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J Clin Endocrinol Metab. 1990 Oct;71(4):963-9.

Secondary hypogonadism in older men: its relation to impotence.

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Department of Medicine, University of California, Los Angeles 90024.


The relation of the reproductive endocrine system to impotence in older men was examined by measuring the concentrations of testosterone (T), bioavailable testosterone (BT), LH, and PRL and body mass index (BMI) in 57 young controls (YC), 50 healthy potent older controls attending a health fair (HF), and 267 impotent patients (SD). The SD and HF had markedly reduced mean T and BT values compared to YC. When adjusted for age and BMI there was no difference in BT between potent and impotent older men. The percent BT was much higher in YC than in the older groups. While the percent BT rose significantly with increased T in YC, it was inversely related to T in the older subjects, suggesting that increased sex hormone-binding globulin binding was a primary event leading to a low BT. Forty-eight percent of HF and 39% of SD were hypogonadal, as defined by a mean BT of 2.5 SD or more below the mean of YC (less than or equal to 2.3 nmol/L). Ninety percent of these had LH values in the normal range, suggesting hypothalamic-pituitary dysfunction. Thirty-four SD and six each of YC and older control volunteers (OC) underwent GnRH testing. Older subjects showed impaired responsiveness to GnRH compared to YC. A low basal LH level correlated very highly with hyporesponsiveness to GnRH. Thus, secondary hypogonadism and impotence are two common, independently distributed conditions of older men.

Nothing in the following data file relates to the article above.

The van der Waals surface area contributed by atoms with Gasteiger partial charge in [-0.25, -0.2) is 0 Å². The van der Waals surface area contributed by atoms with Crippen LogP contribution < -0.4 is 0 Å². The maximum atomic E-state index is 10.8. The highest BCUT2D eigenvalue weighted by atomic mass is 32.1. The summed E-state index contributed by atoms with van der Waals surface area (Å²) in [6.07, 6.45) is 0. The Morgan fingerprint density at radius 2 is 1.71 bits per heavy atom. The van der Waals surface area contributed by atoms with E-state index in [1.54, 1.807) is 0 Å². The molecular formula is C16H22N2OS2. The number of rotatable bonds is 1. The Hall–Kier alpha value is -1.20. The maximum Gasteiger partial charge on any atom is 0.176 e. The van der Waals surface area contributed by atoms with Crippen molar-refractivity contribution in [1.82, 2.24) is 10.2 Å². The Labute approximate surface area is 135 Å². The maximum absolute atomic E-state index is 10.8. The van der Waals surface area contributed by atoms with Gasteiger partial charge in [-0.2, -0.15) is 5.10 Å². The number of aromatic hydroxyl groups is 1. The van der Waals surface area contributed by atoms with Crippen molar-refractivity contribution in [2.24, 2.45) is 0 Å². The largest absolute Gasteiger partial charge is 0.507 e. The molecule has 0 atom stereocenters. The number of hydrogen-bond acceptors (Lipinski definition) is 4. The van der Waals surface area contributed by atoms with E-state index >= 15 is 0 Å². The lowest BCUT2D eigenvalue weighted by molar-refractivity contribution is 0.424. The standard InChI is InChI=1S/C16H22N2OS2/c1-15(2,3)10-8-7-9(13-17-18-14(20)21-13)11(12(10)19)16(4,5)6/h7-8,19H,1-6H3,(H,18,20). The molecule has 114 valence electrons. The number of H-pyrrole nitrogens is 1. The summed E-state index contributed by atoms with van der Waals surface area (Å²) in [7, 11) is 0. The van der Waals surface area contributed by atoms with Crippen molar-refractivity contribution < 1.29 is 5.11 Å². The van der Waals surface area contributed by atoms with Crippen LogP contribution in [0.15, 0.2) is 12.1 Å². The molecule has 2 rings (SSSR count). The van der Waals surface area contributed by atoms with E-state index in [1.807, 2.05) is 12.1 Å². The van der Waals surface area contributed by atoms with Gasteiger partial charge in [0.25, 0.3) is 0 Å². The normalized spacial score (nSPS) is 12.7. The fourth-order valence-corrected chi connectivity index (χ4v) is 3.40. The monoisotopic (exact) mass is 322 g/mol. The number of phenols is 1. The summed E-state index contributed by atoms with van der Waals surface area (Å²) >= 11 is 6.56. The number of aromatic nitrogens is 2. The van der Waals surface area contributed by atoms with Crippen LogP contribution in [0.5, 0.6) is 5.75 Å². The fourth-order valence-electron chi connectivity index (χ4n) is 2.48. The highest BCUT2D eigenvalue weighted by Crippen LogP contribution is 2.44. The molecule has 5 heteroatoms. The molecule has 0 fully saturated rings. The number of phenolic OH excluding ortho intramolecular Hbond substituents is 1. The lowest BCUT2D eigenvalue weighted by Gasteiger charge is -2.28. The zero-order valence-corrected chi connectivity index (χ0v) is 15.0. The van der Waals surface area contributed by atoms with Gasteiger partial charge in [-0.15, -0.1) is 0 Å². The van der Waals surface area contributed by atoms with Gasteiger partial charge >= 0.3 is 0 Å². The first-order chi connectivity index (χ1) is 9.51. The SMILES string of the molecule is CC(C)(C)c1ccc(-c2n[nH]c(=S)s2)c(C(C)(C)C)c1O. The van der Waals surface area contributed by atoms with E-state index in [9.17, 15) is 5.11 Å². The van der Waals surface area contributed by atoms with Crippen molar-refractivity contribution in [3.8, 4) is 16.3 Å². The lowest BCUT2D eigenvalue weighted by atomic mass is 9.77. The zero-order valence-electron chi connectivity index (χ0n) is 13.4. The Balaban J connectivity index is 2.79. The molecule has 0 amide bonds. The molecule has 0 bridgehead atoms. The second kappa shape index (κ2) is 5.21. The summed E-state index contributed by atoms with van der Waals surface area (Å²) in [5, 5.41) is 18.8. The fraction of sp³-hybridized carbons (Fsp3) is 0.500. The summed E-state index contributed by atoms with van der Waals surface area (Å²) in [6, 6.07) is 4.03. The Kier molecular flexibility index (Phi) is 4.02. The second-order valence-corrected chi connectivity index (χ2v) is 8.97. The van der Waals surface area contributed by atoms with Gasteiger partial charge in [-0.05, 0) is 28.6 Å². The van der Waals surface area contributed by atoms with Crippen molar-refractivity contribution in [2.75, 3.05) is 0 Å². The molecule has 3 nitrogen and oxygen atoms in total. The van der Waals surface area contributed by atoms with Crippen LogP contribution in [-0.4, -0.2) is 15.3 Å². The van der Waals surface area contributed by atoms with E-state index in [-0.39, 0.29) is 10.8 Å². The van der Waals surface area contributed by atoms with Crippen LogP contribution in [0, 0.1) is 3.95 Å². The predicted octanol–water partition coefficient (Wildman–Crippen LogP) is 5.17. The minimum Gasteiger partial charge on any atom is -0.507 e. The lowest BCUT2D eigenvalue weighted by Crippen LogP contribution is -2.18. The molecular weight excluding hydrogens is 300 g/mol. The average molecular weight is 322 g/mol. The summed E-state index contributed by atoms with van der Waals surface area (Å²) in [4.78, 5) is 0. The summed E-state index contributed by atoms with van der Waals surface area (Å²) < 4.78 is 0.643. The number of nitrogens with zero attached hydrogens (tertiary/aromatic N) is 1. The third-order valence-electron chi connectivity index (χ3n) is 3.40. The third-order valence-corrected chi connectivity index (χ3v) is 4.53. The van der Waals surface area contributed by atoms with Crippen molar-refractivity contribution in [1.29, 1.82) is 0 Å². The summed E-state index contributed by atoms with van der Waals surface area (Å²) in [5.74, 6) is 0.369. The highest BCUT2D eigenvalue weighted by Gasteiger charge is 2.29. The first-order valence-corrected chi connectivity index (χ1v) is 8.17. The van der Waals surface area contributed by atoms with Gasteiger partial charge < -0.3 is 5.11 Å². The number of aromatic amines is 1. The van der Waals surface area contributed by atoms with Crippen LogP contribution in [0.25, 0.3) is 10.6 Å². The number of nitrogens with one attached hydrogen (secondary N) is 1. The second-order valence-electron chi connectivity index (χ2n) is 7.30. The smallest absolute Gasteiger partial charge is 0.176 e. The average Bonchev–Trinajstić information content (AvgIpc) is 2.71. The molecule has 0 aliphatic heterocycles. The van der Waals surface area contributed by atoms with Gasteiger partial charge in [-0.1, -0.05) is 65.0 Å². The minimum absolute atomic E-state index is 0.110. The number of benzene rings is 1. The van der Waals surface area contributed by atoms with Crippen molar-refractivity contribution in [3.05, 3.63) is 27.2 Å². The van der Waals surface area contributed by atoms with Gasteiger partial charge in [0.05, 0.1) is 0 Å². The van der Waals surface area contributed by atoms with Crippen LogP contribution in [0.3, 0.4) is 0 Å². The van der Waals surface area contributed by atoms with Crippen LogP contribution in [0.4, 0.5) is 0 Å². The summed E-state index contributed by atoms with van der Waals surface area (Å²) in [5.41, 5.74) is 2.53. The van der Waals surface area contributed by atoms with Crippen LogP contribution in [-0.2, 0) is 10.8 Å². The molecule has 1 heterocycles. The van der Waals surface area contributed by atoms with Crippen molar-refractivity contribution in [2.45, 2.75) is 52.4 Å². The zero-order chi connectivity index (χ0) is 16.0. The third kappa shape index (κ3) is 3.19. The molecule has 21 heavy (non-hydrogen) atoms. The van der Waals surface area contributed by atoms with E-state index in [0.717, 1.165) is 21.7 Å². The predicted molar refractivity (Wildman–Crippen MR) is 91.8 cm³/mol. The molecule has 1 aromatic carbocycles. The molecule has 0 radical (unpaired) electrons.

[Indexed for MEDLINE]

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